Electricity’s past and future in America

History bears lessons on how renewables may alter nation’s power supply

As Americans integrate renewable energy resources into the nation’s power supply, a new research paper from the Baker Institute for Public Policy reviews how the country’s electrical system developed and says that an understanding of its past can offer insights about its future.

A debate over how Americans should electrify their lives has continued throughout the 150 years of power network expansion in the United States, according to Julie Cohn, a research historian at the University of Houston’s Center for Public History. Today, environmental concerns have led many people to support investment in a reconfigured power system that includes renewable resources like wind, solar, hydro and geothermal energy, Cohn said.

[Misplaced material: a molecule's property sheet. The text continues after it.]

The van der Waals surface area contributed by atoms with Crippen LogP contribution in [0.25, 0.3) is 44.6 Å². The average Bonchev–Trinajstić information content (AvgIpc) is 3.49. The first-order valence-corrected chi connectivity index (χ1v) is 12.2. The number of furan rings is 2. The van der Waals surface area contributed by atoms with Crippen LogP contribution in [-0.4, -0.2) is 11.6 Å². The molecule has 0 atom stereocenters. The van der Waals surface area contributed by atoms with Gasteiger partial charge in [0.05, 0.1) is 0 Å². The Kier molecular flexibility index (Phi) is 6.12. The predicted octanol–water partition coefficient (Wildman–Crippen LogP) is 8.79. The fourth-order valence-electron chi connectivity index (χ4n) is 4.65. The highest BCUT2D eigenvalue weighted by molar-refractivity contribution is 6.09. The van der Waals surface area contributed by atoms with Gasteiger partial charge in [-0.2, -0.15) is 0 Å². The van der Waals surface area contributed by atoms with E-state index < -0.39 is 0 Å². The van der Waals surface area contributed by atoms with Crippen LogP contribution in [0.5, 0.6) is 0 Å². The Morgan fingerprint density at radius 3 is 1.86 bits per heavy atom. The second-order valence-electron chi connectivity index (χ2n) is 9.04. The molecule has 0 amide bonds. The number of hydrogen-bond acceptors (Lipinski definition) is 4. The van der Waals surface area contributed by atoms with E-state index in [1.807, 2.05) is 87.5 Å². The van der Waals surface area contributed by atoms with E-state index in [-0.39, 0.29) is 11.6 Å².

Engineers, policymakers, politicians, manufacturers and environmental advocates offer an array of strategies for increasing the use of renewable energy resources. History may offer some valuable lessons on how that might happen, Cohen suggests.

Cohn’s paper, “Historical Cases for Contemporary Electricity Decisions,” assesses three case studies of conflicts among energy stakeholders and considers how they might affect future decision-making. She identifies a common theme: Different stakeholders have pushed the decision-makers in different directions at different times, causing the organic development of a power system without a central authority.

“History does not offer answers; rather, it poses questions,” Cohn wrote. “Most Americans obtain electric power from a relatively reliable, dispatchable, nodally governed system. The decisions of stakeholders in the past brought us to a present-day configuration of giant interconnections. As we consider pathways to a renewable energy future, we can test our options against the issues that framed earlier choices.”

Today’s power system experts offer multiple approaches to integrating renewables, Cohn wrote. “At any point in the process, particular stakeholders, unexpected concerns, major diplomatic or political events or innovative technologies may influence the path forward in ways that are difficult to anticipate based on the choices of the past.”

 

About Avery Ruxer Franklin

Avery is a media relations specialist in the Office of Public Affairs.